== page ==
English - looking at memorials and epitaphs:

Warsop, St Peter & St Paul

Memorial to John Rolleston

Memorial to John Rolleston Close-up of the text
on the monument

The text reads:

To the memory of a trusty servant, a loyal subject, a kind master, a faithfull friend, a loving husband and a good Christian. And now reader think not, yet this is to ye memory of MANY but wonder that ‘tis to that of ONE. To that of Mr. JOHN ROLLESTON of Rolleston, in Staffordshire well born and well bred. Well knowne & therefore well loved by ye high and mighty. Wm. late lord duke of Newcastle and his noble family as having had ye honour of being his secretary when he himself had yet great one of being Governor to the prince afterwards King Charles the Second as likewise that of secretary, to ye army under his excellencies command in ye late unhappy warrs. His approved honesty and abilities in business rendered him highly usefull to his master and his country particular to the former in ye management and preservation of his estate in a time when ye government: it felt it was too weak to preserve anything from RAPINE and RUINE. The advantages raised to himself out of a long & meritorious service were almost entirely lost upon the declining future of ye royal party at Marston Moor & yet his good service in ye end mett with what he valued above all, ye honour of having been highly trusted and ye comfort of having honestly discharged the trust. To ye many blessings of ye man here remains was added that of a long life he having lived to the age of 84 years: a long but to him a glorious tyme of tryal.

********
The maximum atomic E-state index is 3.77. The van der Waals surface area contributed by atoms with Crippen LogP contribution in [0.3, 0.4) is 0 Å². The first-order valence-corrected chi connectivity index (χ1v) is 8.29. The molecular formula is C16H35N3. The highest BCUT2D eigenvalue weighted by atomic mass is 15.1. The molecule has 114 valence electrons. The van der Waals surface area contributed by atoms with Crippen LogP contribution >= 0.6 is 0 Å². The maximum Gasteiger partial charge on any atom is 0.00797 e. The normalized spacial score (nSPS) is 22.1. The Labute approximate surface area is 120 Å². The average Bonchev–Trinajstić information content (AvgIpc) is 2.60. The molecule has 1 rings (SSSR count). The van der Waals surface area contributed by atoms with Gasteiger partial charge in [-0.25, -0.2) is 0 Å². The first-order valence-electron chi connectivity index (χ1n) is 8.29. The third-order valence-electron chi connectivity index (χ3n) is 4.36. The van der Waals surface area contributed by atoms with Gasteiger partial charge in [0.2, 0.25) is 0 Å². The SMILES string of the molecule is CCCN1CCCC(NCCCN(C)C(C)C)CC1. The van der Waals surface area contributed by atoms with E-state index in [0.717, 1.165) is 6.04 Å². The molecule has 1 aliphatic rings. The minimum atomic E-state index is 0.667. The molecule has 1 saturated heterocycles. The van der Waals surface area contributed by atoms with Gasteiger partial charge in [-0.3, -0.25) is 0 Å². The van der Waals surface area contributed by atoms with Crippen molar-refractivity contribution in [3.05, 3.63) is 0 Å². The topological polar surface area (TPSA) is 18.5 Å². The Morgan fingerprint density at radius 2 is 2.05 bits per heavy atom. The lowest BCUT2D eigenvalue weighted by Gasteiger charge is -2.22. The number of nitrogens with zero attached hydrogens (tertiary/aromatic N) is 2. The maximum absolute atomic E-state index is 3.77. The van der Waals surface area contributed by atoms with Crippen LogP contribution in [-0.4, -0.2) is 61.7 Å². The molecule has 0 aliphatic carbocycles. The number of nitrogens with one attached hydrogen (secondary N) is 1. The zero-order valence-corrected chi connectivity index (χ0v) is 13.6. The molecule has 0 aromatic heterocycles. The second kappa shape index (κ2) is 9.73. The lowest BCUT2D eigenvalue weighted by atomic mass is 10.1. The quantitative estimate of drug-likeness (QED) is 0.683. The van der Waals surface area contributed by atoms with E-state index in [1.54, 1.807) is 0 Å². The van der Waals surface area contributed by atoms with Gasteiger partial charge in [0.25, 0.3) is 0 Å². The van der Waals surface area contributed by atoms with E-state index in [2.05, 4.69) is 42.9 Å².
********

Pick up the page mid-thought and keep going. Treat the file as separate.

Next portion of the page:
He departed this life ye 22nd of December 1681 in full hopes of a joyfull Resurrection to a much better.

Erected (as a MONUMENT of true love) by his entirely beloved wife and sorrowfull widow MRS ELIZABETH ROLLESTON now living in this parish MDCLXXXVI


Teaching and Learning activities:

From the text:
  • Who was John Rolleston?
  • What was his ‘claim to fame’?
  • What qualities did he have as a person?
  • Check out: the reference to Marston Moor – what happened there that links to John Rolleston's story?


From the epitaph itself:
  • What does the elaborate nature of the epitaph tell us about John Rolleston? What does it tell us about what people thought of him?
  • Consider the language used in the epitaph – check out the meaning of some of the vocabulary, words such as ‘meritorious’, ‘rapine’, ‘ruine’.
  • Using similar medieval language write an epitaph for a contemporary famous person. You might need to look up a list of medieval equivalents to vocabulary you want to use. Try using a Middle English Dictionary for some translations into Middle English!


Extension task:
  • Write ‘A Day in the life of John Rolleston’, basing your piece of creative writing on what you have found about him from the epitaph.